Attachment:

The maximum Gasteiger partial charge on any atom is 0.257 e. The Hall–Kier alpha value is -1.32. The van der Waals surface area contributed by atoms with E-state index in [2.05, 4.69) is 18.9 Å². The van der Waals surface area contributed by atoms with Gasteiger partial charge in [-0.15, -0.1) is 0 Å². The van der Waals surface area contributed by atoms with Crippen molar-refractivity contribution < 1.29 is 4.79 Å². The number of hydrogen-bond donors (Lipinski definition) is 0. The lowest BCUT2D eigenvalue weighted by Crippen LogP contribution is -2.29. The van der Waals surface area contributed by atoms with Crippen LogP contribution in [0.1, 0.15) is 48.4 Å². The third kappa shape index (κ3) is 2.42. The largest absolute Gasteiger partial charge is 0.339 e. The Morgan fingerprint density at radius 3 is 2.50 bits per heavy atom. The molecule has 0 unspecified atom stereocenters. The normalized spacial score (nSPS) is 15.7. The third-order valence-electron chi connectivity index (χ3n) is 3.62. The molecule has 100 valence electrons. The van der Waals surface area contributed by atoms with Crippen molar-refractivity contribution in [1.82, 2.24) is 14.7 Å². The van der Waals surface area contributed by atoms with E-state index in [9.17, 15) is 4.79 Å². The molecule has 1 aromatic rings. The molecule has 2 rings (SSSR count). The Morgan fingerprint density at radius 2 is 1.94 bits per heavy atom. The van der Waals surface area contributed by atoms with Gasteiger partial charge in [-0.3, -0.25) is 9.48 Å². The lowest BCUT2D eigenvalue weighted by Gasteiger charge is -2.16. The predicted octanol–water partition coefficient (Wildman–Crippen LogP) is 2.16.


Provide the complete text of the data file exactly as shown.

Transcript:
The maximum Gasteiger partial charge on any atom is 0.257 e. The Hall–Kier alpha value is -1.32. The van der Waals surface area contributed by atoms with E-state index in [2.05, 4.69) is 18.9 Å². The van der Waals surface area contributed by atoms with Gasteiger partial charge in [-0.15, -0.1) is 0 Å². The van der Waals surface area contributed by atoms with Crippen molar-refractivity contribution < 1.29 is 4.79 Å². The number of hydrogen-bond donors (Lipinski definition) is 0. The lowest BCUT2D eigenvalue weighted by Crippen LogP contribution is -2.29. The van der Waals surface area contributed by atoms with Crippen LogP contribution in [0.1, 0.15) is 48.4 Å². The third kappa shape index (κ3) is 2.42. The largest absolute Gasteiger partial charge is 0.339 e. The Morgan fingerprint density at radius 3 is 2.50 bits per heavy atom. The molecule has 0 unspecified atom stereocenters. The normalized spacial score (nSPS) is 15.7. The third-order valence-electron chi connectivity index (χ3n) is 3.62. The molecule has 100 valence electrons. The van der Waals surface area contributed by atoms with Crippen molar-refractivity contribution in [1.82, 2.24) is 14.7 Å². The van der Waals surface area contributed by atoms with E-state index in [9.17, 15) is 4.79 Å². The molecule has 1 aromatic rings. The molecule has 2 rings (SSSR count). The Morgan fingerprint density at radius 2 is 1.94 bits per heavy atom. The van der Waals surface area contributed by atoms with Gasteiger partial charge in [-0.3, -0.25) is 9.48 Å². The lowest BCUT2D eigenvalue weighted by Gasteiger charge is -2.16. The predicted octanol–water partition coefficient (Wildman–Crippen LogP) is 2.16.